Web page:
Review: Shrieks and scares in The Woman in Black (touring cast), Fortune Theatre and then on tour
Review: Finding sympathy for Ivanov, National Theatre #YoungChekhov

Review - Who knew Chekhov could be funny? Platonov, National Theatre #YoungChekhov

James McArdle and Nina Sosanya in Platonov

I have a feeling I've commented once before on a Chekhov play being surprisingly funny*. I'm told that the man himself thought he was funny but when I mentioned to a friend that I was seeing three Chekhov plays in a day, she commented 'make sure you've got your tissues and razor blades' which is my more usual response.

Platonov, or at least this production of it, is very funny at times, the second half even teeters on farce, and it was a great way to kick off a three-play day. I think James McArdle can take a big chunk of the credit. He plays the titular character: a disillusioned school teacher who is also a hopeless ladies man.

He is married to a woman who adores him - something he can't comprehend - but has also caught the eye of the educated, widowed landlowner Anna Petrovna (Nina Sosanya). He likes the fact that she is intelligent, something that other men see as a disadvantage. Nina's step son is married to Sofiya (Olivia Vinall), a great beauty who has also fallen for Platonov's charms and wants to run away with him.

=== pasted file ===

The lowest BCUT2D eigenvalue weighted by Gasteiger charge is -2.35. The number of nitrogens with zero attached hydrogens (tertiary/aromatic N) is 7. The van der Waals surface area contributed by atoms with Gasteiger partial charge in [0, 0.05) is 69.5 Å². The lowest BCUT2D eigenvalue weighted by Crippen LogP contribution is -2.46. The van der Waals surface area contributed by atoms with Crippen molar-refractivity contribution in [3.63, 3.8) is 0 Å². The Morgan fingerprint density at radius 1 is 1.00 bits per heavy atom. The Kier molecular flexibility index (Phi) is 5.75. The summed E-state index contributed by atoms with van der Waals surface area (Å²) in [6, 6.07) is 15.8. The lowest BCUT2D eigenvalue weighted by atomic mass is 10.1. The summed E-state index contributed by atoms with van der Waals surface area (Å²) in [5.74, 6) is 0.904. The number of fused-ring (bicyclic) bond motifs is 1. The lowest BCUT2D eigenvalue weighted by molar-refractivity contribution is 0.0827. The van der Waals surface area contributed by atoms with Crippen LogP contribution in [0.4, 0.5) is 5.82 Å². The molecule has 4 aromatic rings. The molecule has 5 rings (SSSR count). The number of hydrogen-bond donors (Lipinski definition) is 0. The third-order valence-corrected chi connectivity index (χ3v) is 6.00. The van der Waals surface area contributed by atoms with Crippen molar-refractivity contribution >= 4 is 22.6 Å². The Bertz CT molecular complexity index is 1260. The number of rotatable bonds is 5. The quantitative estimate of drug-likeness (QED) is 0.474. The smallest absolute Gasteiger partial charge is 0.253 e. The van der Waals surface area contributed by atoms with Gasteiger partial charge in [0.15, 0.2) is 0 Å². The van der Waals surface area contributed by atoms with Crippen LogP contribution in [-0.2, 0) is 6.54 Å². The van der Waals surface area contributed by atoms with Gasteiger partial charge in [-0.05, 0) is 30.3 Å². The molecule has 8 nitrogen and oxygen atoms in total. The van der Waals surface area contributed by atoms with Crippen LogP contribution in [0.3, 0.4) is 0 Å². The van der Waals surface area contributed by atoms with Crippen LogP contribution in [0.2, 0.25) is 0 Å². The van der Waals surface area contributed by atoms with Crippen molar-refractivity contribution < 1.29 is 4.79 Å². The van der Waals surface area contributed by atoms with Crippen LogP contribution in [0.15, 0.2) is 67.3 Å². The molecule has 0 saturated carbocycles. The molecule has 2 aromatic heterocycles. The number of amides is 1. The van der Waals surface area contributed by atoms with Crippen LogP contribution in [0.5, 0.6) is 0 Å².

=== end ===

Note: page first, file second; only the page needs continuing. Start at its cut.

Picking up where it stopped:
Completing his tail of admirers is Maria Grekova (Sarah Twomey) who hates him - but really loves him. Platonov enjoys toying with her and can be quite cruel but McArdle gives the character enough charm that you can mostly forgive him. As the juggling of admirers gets more difficult to pull off he hits the bottle. It is as if he has settled down to watch his own car crash in slow motion.

He is acutely self aware and doesn't like what he sees but whether he is incapable of stopping himself or just doesn't want to is a matter of debate. On the one hand he despairs of himself while on the other he seems to enjoy his reputation and plays up to it. McArdle has impeccable comic timing and a way of delivering lines with a glorious air of self-pity that is utterly disarming.  The result is an ending that feels like the life and soul of the party has left never to return, leaving the room suddenly quiet and melancholy. 

I'm going to give Platonov five stars and if you are only able to see one of the three Young Chekhov's then this is the one I'd choose.

You can see Platonov as part of a three play day or as an individual play at the National Theatre until Oct 8. The running time is approximately two hours and 4o minutes including an interval.

* It was chuckling rather than funny.